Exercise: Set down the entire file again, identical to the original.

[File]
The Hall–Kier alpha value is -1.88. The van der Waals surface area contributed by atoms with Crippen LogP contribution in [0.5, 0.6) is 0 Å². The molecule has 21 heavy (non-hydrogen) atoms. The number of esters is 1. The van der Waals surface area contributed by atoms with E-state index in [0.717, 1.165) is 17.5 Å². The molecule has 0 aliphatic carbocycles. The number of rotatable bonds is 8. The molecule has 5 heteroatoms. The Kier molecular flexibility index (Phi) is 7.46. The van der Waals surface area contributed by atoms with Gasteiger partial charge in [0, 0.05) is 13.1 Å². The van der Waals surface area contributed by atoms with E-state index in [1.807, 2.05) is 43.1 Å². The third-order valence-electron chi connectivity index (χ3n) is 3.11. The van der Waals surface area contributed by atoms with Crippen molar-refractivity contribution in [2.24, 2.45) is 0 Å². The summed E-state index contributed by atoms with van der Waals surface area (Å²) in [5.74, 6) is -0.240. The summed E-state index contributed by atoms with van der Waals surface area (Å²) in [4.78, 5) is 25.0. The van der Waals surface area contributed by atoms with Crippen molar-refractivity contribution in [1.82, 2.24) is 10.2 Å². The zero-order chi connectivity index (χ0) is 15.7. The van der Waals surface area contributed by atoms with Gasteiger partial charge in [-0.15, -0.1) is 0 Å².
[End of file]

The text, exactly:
The Hall–Kier alpha value is -1.88. The van der Waals surface area contributed by atoms with Crippen LogP contribution in [0.5, 0.6) is 0 Å². The molecule has 21 heavy (non-hydrogen) atoms. The number of esters is 1. The van der Waals surface area contributed by atoms with E-state index in [0.717, 1.165) is 17.5 Å². The molecule has 0 aliphatic carbocycles. The number of rotatable bonds is 8. The molecule has 5 heteroatoms. The Kier molecular flexibility index (Phi) is 7.46. The van der Waals surface area contributed by atoms with Gasteiger partial charge in [0, 0.05) is 13.1 Å². The van der Waals surface area contributed by atoms with E-state index in [1.807, 2.05) is 43.1 Å². The third-order valence-electron chi connectivity index (χ3n) is 3.11. The van der Waals surface area contributed by atoms with Crippen molar-refractivity contribution in [2.24, 2.45) is 0 Å². The summed E-state index contributed by atoms with van der Waals surface area (Å²) in [5.74, 6) is -0.240. The summed E-state index contributed by atoms with van der Waals surface area (Å²) in [4.78, 5) is 25.0. The van der Waals surface area contributed by atoms with Crippen molar-refractivity contribution in [1.82, 2.24) is 10.2 Å². The zero-order chi connectivity index (χ0) is 15.7. The van der Waals surface area contributed by atoms with Gasteiger partial charge in [-0.15, -0.1) is 0 Å².